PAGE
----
Asthma and the Mind – A Tight Duo
What's the relationship between asthma, the mind, and body? Today, we know that anxiety and depression worsen the symptoms of this disease. Likewise, asthma and certain emotions activate the same regions of the brain.
Researchers often consider the relationship between asthma and the mind. In fact, they have for a long time. It’s rather easy to notice the connection on a sick person’s daily life. What’s most obvious is the link between stress, anxiety, and an asthma attack. What science discovered in this regard isn’t too clear, however.
So the question remains: is there a true relationship between asthma and the mind? Or is it just a tall tale? A few decades ago, people still believed that the idea of how emotions impacted asthma was mere speculation. However, with our scientific advances, we now know that this connection is undeniable.
Science defines asthma as a chronic disease characterized by inflammation and airway obstruction. It’s the most widespread chronic childhood disease.
Estimates indicate that at least 60% of asthma cases afflict children. Many of their triggers are definitely psychological. Thus, the relationship between asthma and the mind is undeniable.
“If you want to conquer the anxiety of life, live in the moment, live in the breath.”
The relationship between asthma and the mind
Dr. Zofel Marx and his colleagues conducted a study with asthma patients to determine if, indeed, their emotions triggered their attacks. His research consisted of comparing the emotions of healthy patients with those of people with asthma to establish if there were any differences.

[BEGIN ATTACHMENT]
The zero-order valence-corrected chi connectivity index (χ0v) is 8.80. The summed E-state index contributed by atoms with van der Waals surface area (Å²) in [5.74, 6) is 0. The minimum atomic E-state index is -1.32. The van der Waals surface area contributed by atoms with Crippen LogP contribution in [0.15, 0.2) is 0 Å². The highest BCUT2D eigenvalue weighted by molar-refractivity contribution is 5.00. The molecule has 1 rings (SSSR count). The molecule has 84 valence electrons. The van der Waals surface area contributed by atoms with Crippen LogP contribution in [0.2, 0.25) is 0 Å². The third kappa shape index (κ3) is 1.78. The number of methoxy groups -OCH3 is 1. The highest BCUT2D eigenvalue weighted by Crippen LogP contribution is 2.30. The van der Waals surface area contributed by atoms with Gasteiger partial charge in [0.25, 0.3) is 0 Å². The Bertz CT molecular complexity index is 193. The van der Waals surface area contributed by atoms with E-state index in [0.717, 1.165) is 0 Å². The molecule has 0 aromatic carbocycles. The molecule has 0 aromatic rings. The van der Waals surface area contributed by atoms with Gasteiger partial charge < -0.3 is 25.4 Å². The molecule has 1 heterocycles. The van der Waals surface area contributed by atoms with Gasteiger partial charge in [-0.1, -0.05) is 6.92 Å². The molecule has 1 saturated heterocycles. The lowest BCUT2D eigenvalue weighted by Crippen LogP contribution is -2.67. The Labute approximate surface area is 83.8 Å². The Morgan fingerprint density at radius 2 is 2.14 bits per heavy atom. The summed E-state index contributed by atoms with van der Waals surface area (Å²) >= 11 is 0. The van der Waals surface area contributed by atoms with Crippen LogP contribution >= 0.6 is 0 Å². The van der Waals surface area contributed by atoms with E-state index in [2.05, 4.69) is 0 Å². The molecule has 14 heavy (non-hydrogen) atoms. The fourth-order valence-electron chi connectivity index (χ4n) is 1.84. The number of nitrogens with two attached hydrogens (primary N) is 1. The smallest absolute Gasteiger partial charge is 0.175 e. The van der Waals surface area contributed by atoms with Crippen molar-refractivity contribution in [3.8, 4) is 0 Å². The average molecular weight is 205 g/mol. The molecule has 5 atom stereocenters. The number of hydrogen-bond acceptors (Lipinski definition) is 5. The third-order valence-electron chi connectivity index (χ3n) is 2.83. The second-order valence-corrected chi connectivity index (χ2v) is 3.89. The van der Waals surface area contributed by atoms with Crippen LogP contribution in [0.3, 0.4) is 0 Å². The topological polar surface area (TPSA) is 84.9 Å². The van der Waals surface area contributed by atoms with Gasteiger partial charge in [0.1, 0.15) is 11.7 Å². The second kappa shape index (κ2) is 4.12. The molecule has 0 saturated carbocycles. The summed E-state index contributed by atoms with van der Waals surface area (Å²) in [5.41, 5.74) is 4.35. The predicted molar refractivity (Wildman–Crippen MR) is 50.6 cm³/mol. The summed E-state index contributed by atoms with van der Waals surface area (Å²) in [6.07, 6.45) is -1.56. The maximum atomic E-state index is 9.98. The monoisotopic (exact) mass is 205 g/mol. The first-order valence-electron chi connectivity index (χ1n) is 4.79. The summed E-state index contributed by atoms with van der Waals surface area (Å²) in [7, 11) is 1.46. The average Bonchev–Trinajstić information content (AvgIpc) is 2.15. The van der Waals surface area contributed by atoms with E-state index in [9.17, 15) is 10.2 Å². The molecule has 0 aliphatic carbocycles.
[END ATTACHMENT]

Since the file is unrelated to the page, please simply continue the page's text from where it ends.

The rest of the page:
In the end, they concluded that those with asthma had more hostile attitudes, greater feelings of helplessness, and were sadder than healthy patients. To verify it, the researchers exposed both groups to various stimuli to observe their reactions. However, the emotional difficulties they observed could be just one effect of asthma and not its cause.
In any case, other studies corroborated these findings. They proved that up to 50% of those with asthma have symptoms of depression. Likewise, those who present these symptoms, or manifestations of anxiety, have more frequent attacks and doctor visits. Similarly, antidepressants decrease asthma symptoms.
A neuroscientific breakthrough
A study conducted at the University of Wisconsin-Madison established that there’s a clear connection between asthma and the mind. This research led to the conclusion that asthmatic processes are linked to two areas of the brain that are closely related to emotions: the anterior cingulate cortex and the insula.
Professor Richard Davidson, director of this research, used magnetic resonance imaging to demonstrate it. For this, he started with a group of six volunteers afflicted by asthma and gave them a series of substances that aggravated their disease.
When observing the brains of the volunteers, Davidson found that the stimuli activated both the anterior cingulate cortex and the insula. As we mentioned above, these areas are strongly related to emotions. Although he published his research, it’s still not conclusive because he conducted it with a very small group of people.
The research on asthma and the mind continues
Science already established a connection between asthma and the mind. What we don’t yet know is the scope of this connection nor the exact mechanisms that regulate it. What’s clear is that psychological factors are determinants in the course of this disease. Depression or anxiety definitely lead to asthma outbreaks.
Dr. Antonio Cano Vindel, from the Complutense University of Madrid, points out that anxiety affects asthma in two ways:
- By generating episodes of agitated breathing and hyperventilation. This physiological state is present in various emotional events, such as crying, fear, stress, etc. In contrast, he points out that every strong emotional event increases bronchoconstriction.
- He also points out that patients with asthma tend to have high levels of depression, sadness, and anger due to the limitations that come with the disease. We now know that when these psychological states are treated properly, the prognosis of asthmatic people significantly improves.
Thus, there’s a relationship between asthma and the mind. Neither in this case nor in the case of other diseases can you separate the physical from what happens in your brain. The old maxim is ratified again: a sad soul can be just as lethal as a germ.